John McCain's comments have not gone down well in Germany. Merkel is pictured with the US senator here in 2007. Photo: DPA
German lawmakers fumed on Friday over "vicious" criticism by senior US senators of Chancellor Angela Merkel's stance on Ukraine
ahead of talks she will hold with US President Barack Obama.
John McCain, a former Republican candidate for the White House, on Thursday accused Merkel of standing in the way of firmer measures against Russia over its actions in Ukraine due to Berlin's lucrative business ties with Moscow.
"I would tell her that I am not surprised but embarrassed at their failure of leadership. They're the leaders, they're being governed by the industrial complex from Germany," McCain said.
Republican Senator Jeff Sessions echoed the rebuke, saying there needed to be "a clearer, more focused, more unified position, and Germany is right there in the middle of it."
The remarks sparked outrage in Berlin, with top-selling newspaper Bild saying McCain had "attacked" Merkel with "crass" comments.
A leading MP from Merkel's conservative Christian Democratic Union, Karl-Georg Wellmann, told news website Spiegel Online that McCain's accusation that industry called the shots for the German government was "vicious nonsense".
"What we need to do now is keep the peace in Europe and maintain the Western alliance in this difficult situation - this is something the chancellor in particular is doing a lot to achieve," he said.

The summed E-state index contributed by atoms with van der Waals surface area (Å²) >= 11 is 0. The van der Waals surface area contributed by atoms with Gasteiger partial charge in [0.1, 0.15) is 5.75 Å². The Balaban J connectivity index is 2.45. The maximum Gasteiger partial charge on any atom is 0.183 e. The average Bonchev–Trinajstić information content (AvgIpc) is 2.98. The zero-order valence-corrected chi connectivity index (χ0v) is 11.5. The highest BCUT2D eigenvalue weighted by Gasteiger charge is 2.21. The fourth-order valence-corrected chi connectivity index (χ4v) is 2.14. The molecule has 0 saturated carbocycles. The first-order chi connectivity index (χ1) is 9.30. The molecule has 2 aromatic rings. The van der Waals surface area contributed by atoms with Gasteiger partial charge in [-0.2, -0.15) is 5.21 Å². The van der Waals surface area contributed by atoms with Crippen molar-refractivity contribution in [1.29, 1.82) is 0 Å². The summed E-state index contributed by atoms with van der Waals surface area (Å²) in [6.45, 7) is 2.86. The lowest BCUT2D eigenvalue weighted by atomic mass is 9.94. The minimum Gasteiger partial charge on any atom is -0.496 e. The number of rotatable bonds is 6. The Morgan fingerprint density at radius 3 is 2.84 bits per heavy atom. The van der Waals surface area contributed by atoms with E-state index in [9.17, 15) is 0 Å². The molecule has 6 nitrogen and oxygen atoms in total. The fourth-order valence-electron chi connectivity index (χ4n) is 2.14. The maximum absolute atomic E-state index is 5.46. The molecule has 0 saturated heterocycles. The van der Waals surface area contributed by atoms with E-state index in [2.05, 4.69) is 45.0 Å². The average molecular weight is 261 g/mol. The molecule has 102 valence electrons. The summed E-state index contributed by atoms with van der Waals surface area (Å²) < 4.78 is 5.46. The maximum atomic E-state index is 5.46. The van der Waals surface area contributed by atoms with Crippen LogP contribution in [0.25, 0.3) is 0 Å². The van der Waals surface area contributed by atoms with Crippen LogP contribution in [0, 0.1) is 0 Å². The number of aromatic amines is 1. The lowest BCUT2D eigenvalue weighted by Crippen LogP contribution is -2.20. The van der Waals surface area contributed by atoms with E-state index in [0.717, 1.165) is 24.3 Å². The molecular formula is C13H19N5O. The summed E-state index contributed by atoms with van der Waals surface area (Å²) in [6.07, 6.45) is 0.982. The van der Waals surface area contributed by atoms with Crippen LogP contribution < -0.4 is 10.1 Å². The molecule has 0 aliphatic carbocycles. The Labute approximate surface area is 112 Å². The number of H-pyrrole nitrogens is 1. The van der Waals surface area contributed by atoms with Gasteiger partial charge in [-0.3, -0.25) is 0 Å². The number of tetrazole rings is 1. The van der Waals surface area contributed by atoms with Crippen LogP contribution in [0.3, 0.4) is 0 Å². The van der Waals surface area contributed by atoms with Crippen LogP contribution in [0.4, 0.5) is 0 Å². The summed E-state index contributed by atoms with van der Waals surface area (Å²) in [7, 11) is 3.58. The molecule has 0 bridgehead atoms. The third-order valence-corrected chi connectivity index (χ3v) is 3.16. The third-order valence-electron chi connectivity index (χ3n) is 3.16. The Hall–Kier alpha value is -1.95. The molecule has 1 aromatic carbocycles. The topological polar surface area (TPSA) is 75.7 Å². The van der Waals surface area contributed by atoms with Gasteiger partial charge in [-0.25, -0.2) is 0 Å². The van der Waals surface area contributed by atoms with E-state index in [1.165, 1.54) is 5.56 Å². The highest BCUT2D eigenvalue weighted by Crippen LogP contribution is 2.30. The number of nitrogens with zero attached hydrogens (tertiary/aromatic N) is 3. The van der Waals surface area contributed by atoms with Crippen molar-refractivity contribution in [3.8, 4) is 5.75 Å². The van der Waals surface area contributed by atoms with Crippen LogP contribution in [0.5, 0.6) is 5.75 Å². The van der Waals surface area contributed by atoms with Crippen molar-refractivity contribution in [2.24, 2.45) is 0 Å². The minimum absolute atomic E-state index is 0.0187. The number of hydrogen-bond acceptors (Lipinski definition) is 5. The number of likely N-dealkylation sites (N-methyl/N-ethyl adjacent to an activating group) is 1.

In a parting shot, he added: "McCain would do better to ensure that the closest allies are no longer spied on," referring to revelations that the US National Security Agency snooped on foreign leaders including Merkel.
The Social Democrats, junior partners in Merkel's grand coalition government, also took umbrage at McCain's comments.
"It's poor form," parliamentary deputy Rolf Muetzenich told Spiegel. "McCain feels insecure because his Russia policy of containment and military build-up is very controversial, even in the US."
Merkel is due to discuss Ukraine with Obama later on Friday at the White House as tensions between Russia and the West unseen since the Cold War continue to mount.
Germany, Europe's top economic power, gets about one-third of its oil and gas from Russia and has strong trade ties with Moscow.
But Merkel's tone on the crisis has sharpened in recent weeks and a senior aide said Tuesday that she would also discuss the possibility of levelling
economic sanctions against Russia with Obama if the situation in Ukraine further deteriorates.